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  1. Chan, Pui Ying MPH
  2. Perlman, Sharon E. MPH
  3. Lee, David C. MD, MS
  4. Smolen, Jenny R. MPH
  5. Lim, Sungwoo DrPH, MS


Context: Disease burden may vary substantively across neighborhoods in an urban setting. Yet, data available for monitoring chronic conditions at the neighborhood level are scarce. Large health care data sets have potential to complement population health surveillance. Few studies have examined the utility of health care data for neighborhood-level surveillance.


Objective: We examined the use of primary care electronic health records (EHRs) and emergency department (ED) claims for identifying neighborhoods with higher chronic disease burden and neighborhood-level prevalence estimation.


Design: Comparison of hypertension and diabetes estimates from EHRs and ED claims with survey-based estimates.


Setting: Forty-two United Hospital Fund neighborhoods in New York City.


Participants: The EHR sample comprised 708 452 patients from the Hub Population Health System (the Hub) in 2015, and the ED claim sample comprised 1 567 870 patients from the Statewide Planning and Research Cooperative System in 2015. We derived survey-based estimates from 2012 to 2016 Community Health Survey (n = 44 189).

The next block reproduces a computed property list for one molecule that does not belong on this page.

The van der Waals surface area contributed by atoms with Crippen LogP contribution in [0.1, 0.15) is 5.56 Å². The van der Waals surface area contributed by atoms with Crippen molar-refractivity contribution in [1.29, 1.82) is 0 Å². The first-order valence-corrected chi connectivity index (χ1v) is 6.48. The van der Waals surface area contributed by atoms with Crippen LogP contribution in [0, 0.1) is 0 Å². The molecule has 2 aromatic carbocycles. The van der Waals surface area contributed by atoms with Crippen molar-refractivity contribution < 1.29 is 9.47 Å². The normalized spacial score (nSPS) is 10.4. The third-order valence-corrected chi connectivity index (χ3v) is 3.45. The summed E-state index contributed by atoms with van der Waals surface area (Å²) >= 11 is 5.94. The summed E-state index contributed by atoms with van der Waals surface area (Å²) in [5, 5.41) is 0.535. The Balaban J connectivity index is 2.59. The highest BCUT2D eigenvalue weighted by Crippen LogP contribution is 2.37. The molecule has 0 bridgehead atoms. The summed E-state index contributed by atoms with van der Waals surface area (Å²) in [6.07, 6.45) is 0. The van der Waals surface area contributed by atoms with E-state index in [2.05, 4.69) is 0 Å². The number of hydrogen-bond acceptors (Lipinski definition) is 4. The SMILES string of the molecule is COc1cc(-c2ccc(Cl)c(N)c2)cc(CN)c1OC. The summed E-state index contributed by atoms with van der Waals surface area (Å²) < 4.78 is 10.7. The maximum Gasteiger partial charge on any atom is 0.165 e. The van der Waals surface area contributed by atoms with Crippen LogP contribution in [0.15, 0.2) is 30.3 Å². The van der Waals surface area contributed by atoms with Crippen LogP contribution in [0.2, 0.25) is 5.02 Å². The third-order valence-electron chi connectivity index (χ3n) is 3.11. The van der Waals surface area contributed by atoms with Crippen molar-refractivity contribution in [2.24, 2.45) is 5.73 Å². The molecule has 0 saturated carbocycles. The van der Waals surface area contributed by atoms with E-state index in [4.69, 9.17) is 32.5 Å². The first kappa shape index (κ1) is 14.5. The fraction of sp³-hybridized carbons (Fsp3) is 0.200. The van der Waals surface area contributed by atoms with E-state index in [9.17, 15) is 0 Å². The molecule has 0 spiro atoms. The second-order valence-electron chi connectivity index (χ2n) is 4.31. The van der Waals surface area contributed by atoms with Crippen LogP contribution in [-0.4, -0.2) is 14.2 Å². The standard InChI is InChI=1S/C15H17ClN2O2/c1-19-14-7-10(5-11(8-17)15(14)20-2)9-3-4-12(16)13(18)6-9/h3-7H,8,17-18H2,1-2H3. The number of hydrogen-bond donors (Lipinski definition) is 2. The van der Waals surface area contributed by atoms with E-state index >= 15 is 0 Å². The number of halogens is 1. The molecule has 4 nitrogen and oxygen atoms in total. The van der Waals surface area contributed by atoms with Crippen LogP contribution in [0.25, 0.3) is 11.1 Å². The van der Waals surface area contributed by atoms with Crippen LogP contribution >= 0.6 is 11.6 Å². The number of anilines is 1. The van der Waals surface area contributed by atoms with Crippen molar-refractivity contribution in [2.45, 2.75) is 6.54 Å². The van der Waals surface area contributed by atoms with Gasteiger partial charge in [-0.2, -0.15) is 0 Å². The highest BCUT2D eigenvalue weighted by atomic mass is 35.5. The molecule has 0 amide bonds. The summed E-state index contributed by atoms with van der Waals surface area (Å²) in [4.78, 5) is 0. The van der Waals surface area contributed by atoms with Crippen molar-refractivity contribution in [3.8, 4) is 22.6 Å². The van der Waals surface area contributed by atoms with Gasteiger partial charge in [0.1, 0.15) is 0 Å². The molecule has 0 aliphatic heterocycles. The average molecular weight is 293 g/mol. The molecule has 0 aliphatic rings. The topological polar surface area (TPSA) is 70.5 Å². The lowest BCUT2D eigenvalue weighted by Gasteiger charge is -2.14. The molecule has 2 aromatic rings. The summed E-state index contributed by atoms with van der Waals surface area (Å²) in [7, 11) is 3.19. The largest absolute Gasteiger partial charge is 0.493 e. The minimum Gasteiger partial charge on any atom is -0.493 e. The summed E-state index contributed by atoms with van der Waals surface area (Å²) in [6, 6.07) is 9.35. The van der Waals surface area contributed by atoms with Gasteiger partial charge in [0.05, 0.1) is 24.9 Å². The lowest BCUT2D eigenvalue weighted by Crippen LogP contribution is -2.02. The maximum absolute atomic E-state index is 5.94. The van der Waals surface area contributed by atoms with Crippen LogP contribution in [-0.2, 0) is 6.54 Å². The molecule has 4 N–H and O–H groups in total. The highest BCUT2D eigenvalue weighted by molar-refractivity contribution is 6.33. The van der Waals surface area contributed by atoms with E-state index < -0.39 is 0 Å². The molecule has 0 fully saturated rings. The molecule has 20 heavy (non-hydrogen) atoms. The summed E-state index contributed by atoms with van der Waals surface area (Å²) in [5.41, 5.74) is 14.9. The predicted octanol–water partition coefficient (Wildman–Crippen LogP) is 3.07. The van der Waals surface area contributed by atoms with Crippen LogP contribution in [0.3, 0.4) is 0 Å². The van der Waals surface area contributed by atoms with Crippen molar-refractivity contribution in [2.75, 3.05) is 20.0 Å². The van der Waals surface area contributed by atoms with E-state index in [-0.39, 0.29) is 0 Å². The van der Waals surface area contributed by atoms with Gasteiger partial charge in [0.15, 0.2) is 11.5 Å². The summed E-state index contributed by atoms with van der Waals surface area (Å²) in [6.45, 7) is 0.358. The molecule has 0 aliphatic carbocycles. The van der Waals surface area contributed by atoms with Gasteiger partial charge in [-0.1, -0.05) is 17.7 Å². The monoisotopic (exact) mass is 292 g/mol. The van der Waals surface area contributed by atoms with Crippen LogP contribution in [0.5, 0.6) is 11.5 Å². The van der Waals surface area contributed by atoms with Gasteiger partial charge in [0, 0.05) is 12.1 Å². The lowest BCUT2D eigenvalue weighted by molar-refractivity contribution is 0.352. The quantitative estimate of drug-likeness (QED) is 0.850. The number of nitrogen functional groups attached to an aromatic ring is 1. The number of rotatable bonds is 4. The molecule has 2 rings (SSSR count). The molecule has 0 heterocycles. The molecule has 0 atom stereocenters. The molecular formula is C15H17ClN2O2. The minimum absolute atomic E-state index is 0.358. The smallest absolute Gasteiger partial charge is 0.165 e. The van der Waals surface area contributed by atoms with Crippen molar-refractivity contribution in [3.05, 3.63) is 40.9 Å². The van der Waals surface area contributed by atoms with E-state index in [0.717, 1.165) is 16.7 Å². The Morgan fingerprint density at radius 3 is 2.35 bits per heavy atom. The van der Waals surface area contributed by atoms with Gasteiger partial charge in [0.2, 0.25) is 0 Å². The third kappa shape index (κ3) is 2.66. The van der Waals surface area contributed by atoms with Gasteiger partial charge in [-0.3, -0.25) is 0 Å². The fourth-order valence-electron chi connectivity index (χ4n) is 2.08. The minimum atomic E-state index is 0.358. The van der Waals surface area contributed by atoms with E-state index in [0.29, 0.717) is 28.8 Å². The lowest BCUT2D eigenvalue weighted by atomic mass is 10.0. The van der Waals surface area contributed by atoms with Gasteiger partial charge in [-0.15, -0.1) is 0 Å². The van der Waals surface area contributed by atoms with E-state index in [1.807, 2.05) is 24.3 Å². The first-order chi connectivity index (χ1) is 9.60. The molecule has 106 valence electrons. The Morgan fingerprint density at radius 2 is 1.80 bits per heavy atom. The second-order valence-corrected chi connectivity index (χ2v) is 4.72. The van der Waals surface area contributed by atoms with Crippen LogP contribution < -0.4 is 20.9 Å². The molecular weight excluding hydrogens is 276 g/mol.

Main Outcome Measure: We calculated hypertension and diabetes prevalence estimates by neighborhood from each data source. We obtained Pearson correlation and absolute difference between EHR-based or claims-based estimates and survey-based estimates.


Results: Both EHR-based and claims-based estimates correlated strongly with survey-based estimates for hypertension (0.91 and 0.72, respectively) and diabetes (0.83 and 0.82, respectively) and identified similar neighborhoods of higher burden. For hypertension, 10 and 17 neighborhoods from the EHRs and ED claims, respectively, had an absolute difference of more than 5 percentage points from the survey-based estimate. For diabetes, 15 and 4 neighborhoods from the EHRs and ED claims, respectively, differed from the survey-based estimate by more than 5 percentage points.


Conclusions: Both EHRs and ED claims data are useful for identifying neighborhoods with greater disease burden and have potential for monitoring chronic conditions at the neighborhood level.